- The Washington Times - Thursday, September 15, 2011

A D.C. woman who police say was fatally stabbed by her husband this week predicted he would kill her, according to a handwritten petition she filed this summer for a protective order that ultimately was denied in Prince George’s County.

“He is a monster and I know if I continue to be with this man I’m not going to be alive one day he’s going to kill me for shore,” Alecia Wheeler wrote in the July 9 petition she filed in Prince George’s County District Court. “I’ve been afraid to go to the police and tell them. But I have the curage now.”

Ms. Wheeler, 42, sought a protective order against her husband of two years, Claude Kinney, citing years of abuse throughout their several-year relationship.

“I don’t want to be a victim anymore. I have to live for my children,” she wrote.

The temporary protective order, which banned Mr. Kinney from a Capitol Heights home where Ms. Wheeler sometimes stayed with her mother, expired Aug. 11.

Maryland District Court Judge DaNeeka V. Cotton the same day denied a permanent protective order in the case, which would have banned Mr. Kinney from contacting Ms. Wheeler for up to a year. The judge wrote in a court filing that Ms. Wheeler was “unable to meet burden of proof” for a permanent protective order.

Maryland has one of the highest legal standards in the country to obtain permanent protective orders, making it difficult to obtain them in cases in which the victim’s word is pitted against the suspect’s, according to domestic-violence victims’ advocates.

“Sometimes when it’s one person’s word against another, there’s not documentation or evidence. That can make it challenging,” said Michaele Cohen, executive director of the Maryland Network Against Domestic Violence.

What role the denial of the permanent protective order played in actions leading up to Ms. Wheeler’s death is unclear, but the next day she filed for and received another temporary protective order in D.C. Superior Court, which was supposed to ban her husband from her home in the District.

The temporary protective order expired Aug. 29 without a D.C. judge granting a permanent protective order. Ms. Wheeler returned to court to file for another temporary protective order, which was granted Monday. She was dead the next day.

According to the Metropolitan Police Department, Ms. Wheeler was fatally stabbed in an alley in the 1200 block of Neal Street Northeast, about a block from her home. One of her four children flagged down a police officer after Mr. Kinney pulled up alongside them in the alley, threw Ms. Wheeler against his truck and began stabbing her, court documents state.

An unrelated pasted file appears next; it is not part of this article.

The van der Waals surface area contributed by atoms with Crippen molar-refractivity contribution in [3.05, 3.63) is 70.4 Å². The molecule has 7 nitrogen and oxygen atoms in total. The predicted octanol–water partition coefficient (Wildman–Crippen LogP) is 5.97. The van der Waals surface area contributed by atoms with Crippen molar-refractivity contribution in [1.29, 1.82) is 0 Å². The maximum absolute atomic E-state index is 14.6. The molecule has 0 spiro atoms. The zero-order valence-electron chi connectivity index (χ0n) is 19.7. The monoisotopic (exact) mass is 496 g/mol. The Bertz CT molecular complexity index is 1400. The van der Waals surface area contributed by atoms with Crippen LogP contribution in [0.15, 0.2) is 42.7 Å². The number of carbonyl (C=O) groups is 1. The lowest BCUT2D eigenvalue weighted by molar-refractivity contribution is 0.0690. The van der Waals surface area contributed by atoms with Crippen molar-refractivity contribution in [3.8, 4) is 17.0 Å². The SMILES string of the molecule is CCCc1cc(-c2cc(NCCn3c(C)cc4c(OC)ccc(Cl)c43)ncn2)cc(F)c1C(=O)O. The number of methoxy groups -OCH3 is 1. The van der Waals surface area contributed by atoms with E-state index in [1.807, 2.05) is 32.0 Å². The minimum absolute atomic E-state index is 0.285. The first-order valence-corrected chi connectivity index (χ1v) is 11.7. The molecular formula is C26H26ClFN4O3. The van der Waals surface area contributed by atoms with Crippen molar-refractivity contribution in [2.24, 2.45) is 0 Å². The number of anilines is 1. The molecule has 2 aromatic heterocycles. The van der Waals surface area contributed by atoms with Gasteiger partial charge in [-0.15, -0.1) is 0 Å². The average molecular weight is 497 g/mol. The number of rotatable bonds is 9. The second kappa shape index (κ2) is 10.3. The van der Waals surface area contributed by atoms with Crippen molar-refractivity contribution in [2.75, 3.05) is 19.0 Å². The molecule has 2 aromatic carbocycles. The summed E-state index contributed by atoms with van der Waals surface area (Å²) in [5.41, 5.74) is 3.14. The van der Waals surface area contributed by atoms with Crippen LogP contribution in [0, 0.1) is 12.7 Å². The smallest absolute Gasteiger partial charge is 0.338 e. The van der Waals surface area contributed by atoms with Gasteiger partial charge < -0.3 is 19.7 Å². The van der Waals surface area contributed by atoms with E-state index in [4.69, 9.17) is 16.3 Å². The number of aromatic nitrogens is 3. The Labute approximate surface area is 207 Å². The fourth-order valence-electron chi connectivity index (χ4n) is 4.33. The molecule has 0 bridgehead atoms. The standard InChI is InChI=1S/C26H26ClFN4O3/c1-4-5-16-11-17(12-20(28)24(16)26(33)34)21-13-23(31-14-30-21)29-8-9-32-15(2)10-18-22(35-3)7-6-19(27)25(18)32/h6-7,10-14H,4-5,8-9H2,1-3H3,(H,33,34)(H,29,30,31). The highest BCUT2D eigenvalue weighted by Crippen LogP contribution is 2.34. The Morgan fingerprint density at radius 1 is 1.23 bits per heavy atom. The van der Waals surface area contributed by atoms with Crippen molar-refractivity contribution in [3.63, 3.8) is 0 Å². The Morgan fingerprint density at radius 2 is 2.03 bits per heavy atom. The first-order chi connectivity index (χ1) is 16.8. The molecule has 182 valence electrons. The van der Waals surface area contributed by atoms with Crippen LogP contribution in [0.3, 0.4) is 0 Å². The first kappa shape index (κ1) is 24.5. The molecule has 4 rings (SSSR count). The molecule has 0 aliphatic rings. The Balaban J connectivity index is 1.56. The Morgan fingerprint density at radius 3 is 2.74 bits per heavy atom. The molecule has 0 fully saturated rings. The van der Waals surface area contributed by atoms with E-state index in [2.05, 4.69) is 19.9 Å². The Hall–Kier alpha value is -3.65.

“My mommy just got stabbed,” the girl yelled.

Minutes after the attack, police found Mr. Kinney, 48, nearby in his truck. His hands and his truck were smeared with blood, court documents state.

Mr. Kinney appeared Thursday before the D.C. Superior Court and was charged with first-degree murder while armed. A preliminary hearing is scheduled for Sept. 30.

Whether a breakdown in the court system that is supposed to protect domestic-violence victims resulted in Ms. Wheeler not getting a protective order is difficult to determine without knowing all the facts, Ms. Cohen said.

Victims can seek out court advocates, who accompany their clients to court dates and help them get emergency housing in cases where lives may be in danger.

A D.C. Superior Court spokeswoman, while unable to discuss details of Ms. Wheeler’s case because of confidentiality rules, confirmed that at least one person from the courts met with Ms. Wheeler to discuss her case.

In her petitions, Ms. Wheeler said her husband made various threats, including that he would slice her throat and that if she tried to take their three children he would make up lies about her to have her institutionalized.

In the most recent petition, she said Mr. Kinney left a stack of “vile” fliers at her mother’s front door that claimed she would perform sex acts with men.

“This might have been the final straw for her, but judges want to hear that there is a real danger,” Ms. Cohen said. “We all know all of this can mean that. But for a lot of judges, this would not constitute clear and convincing evidence.”

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